March 1, 2022
As conversations around decentralized autonomous organization (DAO) treasury management start to heat up and as DAOs continue to expand their treasuries through protocol owned liquidity and other mechanisms, we wanted to highlight LUSD’s viability as an asset for DAOs to consider.
At time of writing, Liquity has been live for around nine months and LUSD’s supply has been able to expand and contract efficiently while maintaining its peg, which we consider a sign of maturity. In this blog post we’ll explore what makes LUSD a good candidate for a DAO’s balance sheet, mechanisms for acquiring LUSD, and the yield earning potential of LUSD.
When we set out to build Liquity, our goal was to ship the most capital efficient, fully decentralized borrowing protocol on Ethereum. Liquity’s contracts are completely immutable, there’s no governance, and the only collateral type is ETH. We don’t even run our own frontend. This makes LUSD one of the most censorship resistant stablecoins in all of DeFi.
LUSD’s censorship resistance is what makes it a prime candidate for any DAO’s balance sheet. It’s common for DAOs to hold their own tokens, but when it comes to having “cash” on the balance sheet, DAOs are usually hesitant due to associated risks.
One such risk is centralization risk. Holding a stablecoin like USDT is a bad idea because at any time the entities issuing USDT can freeze their users’ balances. For example: If a DAO allocates 1-5% of their treasury to USDT, Tether could freeze that part of the DAO's balance sheet and cause a significant loss of funds. By holding LUSD, DAOs can completely mitigate this risk.
Another risk is governance risk. Most other stablecoin and borrowing protocols rely on some form of governance — meaning the project is constantly evolving. While this isn’t necessarily a bad thing, it leaves the door open for new types of risk to be introduced. As a result, DAOs would need to constantly monitor the underlying protocol of other stablecoins they hold to ensure nothing will go awry. By holding LUSD, DAOs also completely mitigate this risk. Since Liquity’s contracts cannot be altered, DAOs can rest assured knowing that nothing will be changed out from under them.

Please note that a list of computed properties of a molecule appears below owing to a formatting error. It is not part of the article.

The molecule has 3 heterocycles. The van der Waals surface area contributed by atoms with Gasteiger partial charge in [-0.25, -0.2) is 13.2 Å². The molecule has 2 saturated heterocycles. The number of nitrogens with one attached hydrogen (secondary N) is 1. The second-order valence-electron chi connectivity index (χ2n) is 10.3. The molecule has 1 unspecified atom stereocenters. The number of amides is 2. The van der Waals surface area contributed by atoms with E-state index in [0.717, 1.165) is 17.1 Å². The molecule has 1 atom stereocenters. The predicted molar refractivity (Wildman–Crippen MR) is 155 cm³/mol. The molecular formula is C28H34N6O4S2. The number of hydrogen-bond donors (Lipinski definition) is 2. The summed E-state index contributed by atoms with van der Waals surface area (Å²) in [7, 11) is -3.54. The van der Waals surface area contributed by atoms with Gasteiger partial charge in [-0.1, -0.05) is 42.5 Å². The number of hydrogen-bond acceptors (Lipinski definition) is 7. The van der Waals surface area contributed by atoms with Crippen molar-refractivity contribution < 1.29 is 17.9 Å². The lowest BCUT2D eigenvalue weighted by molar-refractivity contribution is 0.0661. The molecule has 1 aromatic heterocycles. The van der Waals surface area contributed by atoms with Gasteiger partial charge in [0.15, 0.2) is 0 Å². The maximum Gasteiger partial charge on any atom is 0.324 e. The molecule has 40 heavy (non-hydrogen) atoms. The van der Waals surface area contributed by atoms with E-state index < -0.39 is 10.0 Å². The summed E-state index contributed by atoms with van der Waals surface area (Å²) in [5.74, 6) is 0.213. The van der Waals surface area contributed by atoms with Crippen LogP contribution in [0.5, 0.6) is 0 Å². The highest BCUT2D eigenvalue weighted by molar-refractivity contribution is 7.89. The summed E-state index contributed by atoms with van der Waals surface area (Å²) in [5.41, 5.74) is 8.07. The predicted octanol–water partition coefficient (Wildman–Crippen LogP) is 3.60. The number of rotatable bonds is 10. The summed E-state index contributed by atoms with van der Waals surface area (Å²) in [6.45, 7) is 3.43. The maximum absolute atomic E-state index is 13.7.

When it comes to treasury management, DAOs should be comfortable with the assets they hold. Simplicity is key and LUSD provides simplicity on all fronts, making it easy for DAOs to analyze the benefits and risks of holding and using it.
In order to hold LUSD, a DAO must acquire it first. Depending on the size of one’s treasury, this may be harder for some DAOs than others. Fortunately, we’ve seen various methods employed by projects such as DXdao, OlympusDAO, and Fei Protocol that can serve as inspiration.
DXdao’s LUSD acquisition method was simple enough: they bought it. LUSD has liquid pools available on Sushiswap, Curve, and Uniswap. At time of writing, the LUSD/OHM pool on Sushiswap has >$80m in liquidity, LUSD 3Crv pool has >$100m in liquidity, and there is ~$2m in LUSD/USDC liquidity on Uniswap. For smaller treasuries and allocations, acquiring LUSD through one of these venues via stablecoin swaps or token sales should be straightforward.
OlympusDAO used their clever bonding mechanism to acquire both LUSD and LUSD/OHM Sushiswap LP (SLP) tokens. It works by selling OHM at a discount to LUSD and LUSD/OHM SLP holders. This discount fluctuates based on demand for the bonds. In other words, if no one is bonding, the discount gets bigger, if lots of people are bonding, the discount flips to a premium. Depending on one's treasury setup, this mechanism may not be an easy option. However, OlympusDAO does offer bonds as a service through Olympus Pro, which could be used to acquire LUSD and any other relevant token (e.g. Sushiswap LP).